It goes on from there.  I wonder if someone has done the average day of President Obama?


Representative Paul Ryan (R, WI) has an interesting proposal to help people in poverty. . .give them what they need based on individual needs.

He described the case of a 24-year-old single mother of two with a high school education, two years of retail work experience and dreams of one day being a teacher. Instead of relying on food stamps, housing vouchers and welfare checks, she could go to a social services provider, sit down with a case manager to develop an "opportunity plan" to meet her goals, targeting money where it is needed most.

Makes a lot of sense to me.


15 Reasons Why We Should Still Be Using Hymnals.

Monday, July 21, 2014


From Michael Rubin at World Affairs.  Maybe Obama and Hillary spent too much time blaming Bush and Cheney than trying to understand Putin.  The issue is how to negotiate with one's enemies or rivals.  In addition the Russians (Soviets) have been excellent at diplomatic deceit (and I might add the Iranians, North Koreans, and others are just as good).  Americans diplomat seem to believe whatever they are being told at the bargaining table.

The idea that diplomacy with rogue regimes is cost-free is a relatively new idea, one that may sound good in the abstract but is less durable in reality. Policymakers often advocate diplomacy with rogue rulers and even terrorist groups because other options seem unattractive. As our recent experience in Afghanistan and Iraq shows, war extracts a tremendous price not only in terms of blood and treasure but in terms of national morale as well. The American public is exhausted by these conflicts and wondering if their price was worth paying.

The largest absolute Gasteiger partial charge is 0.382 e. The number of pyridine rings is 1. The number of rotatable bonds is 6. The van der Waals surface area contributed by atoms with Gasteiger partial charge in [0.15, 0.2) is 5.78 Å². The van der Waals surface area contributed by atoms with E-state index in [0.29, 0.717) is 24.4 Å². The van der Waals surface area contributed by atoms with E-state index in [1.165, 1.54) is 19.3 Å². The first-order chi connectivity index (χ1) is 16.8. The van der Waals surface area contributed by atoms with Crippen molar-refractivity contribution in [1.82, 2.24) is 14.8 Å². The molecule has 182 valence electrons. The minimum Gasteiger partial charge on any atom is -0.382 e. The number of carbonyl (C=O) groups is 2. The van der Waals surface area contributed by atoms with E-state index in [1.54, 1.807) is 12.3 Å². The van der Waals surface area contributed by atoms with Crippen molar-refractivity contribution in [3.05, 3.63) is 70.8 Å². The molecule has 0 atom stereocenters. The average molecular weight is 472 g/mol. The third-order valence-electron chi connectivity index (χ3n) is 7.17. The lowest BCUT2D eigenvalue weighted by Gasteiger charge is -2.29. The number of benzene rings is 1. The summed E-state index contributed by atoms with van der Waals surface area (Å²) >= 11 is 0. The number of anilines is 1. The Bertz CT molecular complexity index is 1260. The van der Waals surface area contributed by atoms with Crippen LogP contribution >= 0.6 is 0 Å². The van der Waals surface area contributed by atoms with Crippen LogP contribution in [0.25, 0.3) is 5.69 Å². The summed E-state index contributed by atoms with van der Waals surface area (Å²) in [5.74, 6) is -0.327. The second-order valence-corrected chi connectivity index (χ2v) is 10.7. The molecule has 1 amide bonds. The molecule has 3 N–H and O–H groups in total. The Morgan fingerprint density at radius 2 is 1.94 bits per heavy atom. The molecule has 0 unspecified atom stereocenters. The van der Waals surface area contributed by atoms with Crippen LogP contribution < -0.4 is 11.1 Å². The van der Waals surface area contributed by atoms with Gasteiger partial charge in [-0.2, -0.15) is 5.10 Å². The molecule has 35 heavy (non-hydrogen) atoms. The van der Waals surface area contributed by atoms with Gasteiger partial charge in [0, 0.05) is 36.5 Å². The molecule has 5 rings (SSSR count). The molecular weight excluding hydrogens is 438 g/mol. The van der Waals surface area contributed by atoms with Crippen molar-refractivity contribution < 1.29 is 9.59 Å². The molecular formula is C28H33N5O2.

Sanctions don't work because dictators don't care about their people.

Obama sought Russian cooperation in Syria, for example, to resolve a horrendous human rights tragedy, but for Putin, the only question was how to achieve an outcome that diminished American influence.

Putin is a modern-day Machiavelli, unapologetic about saying and doing whatever is necessary to regain the glory and respect he believes the Soviet Union enjoyed. With his tireless efforts to engage and pour emollients on fundamental disagreements, Obama has acted as a modern-day Chamberlain. Simply declaring the Cold War over does not make it so unless both parties seek a new beginning. Obama sincerely wants peace, but so long as Putin seeks the restoration of an imperial Russian past, peace will never occur. Hitting the reset button should not mean allowing an opponent to use diplomacy to wage war by other means.

This is the first author to link Obama and Chamberlain that I have come across.


An historical overview and analysis of millennial thinking. The author examines millennial thinking, especially in the context of Christian thinking, from an historical perspective.  But even secular writers have toyed with this them.